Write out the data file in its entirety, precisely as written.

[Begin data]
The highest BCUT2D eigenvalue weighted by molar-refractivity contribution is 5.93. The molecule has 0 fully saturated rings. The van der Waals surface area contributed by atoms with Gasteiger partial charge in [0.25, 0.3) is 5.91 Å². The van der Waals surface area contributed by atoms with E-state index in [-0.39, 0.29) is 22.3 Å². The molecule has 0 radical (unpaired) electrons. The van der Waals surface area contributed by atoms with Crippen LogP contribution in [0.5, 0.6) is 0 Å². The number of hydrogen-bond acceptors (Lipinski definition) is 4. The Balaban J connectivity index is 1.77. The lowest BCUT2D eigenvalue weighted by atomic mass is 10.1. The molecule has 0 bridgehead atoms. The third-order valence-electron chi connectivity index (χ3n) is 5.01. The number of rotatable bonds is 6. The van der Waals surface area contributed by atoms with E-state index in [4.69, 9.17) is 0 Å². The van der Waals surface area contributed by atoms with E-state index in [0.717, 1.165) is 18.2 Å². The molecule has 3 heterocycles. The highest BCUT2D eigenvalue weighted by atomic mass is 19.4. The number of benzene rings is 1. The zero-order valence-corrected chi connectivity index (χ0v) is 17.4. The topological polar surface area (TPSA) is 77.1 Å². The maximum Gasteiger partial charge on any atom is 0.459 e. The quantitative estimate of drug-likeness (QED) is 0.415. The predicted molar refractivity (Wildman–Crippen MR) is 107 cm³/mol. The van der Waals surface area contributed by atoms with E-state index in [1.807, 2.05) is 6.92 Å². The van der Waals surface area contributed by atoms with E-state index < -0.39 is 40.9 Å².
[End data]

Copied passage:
The highest BCUT2D eigenvalue weighted by molar-refractivity contribution is 5.93. The molecule has 0 fully saturated rings. The van der Waals surface area contributed by atoms with Gasteiger partial charge in [0.25, 0.3) is 5.91 Å². The van der Waals surface area contributed by atoms with E-state index in [-0.39, 0.29) is 22.3 Å². The molecule has 0 radical (unpaired) electrons. The van der Waals surface area contributed by atoms with Crippen LogP contribution in [0.5, 0.6) is 0 Å². The number of hydrogen-bond acceptors (Lipinski definition) is 4. The Balaban J connectivity index is 1.77. The lowest BCUT2D eigenvalue weighted by atomic mass is 10.1. The molecule has 0 bridgehead atoms. The third-order valence-electron chi connectivity index (χ3n) is 5.01. The number of rotatable bonds is 6. The van der Waals surface area contributed by atoms with E-state index in [4.69, 9.17) is 0 Å². The van der Waals surface area contributed by atoms with E-state index in [0.717, 1.165) is 18.2 Å². The molecule has 3 heterocycles. The highest BCUT2D eigenvalue weighted by atomic mass is 19.4. The number of benzene rings is 1. The zero-order valence-corrected chi connectivity index (χ0v) is 17.4. The topological polar surface area (TPSA) is 77.1 Å². The maximum Gasteiger partial charge on any atom is 0.459 e. The quantitative estimate of drug-likeness (QED) is 0.415. The predicted molar refractivity (Wildman–Crippen MR) is 107 cm³/mol. The van der Waals surface area contributed by atoms with E-state index in [1.807, 2.05) is 6.92 Å². The van der Waals surface area contributed by atoms with E-state index < -0.39 is 40.9 Å².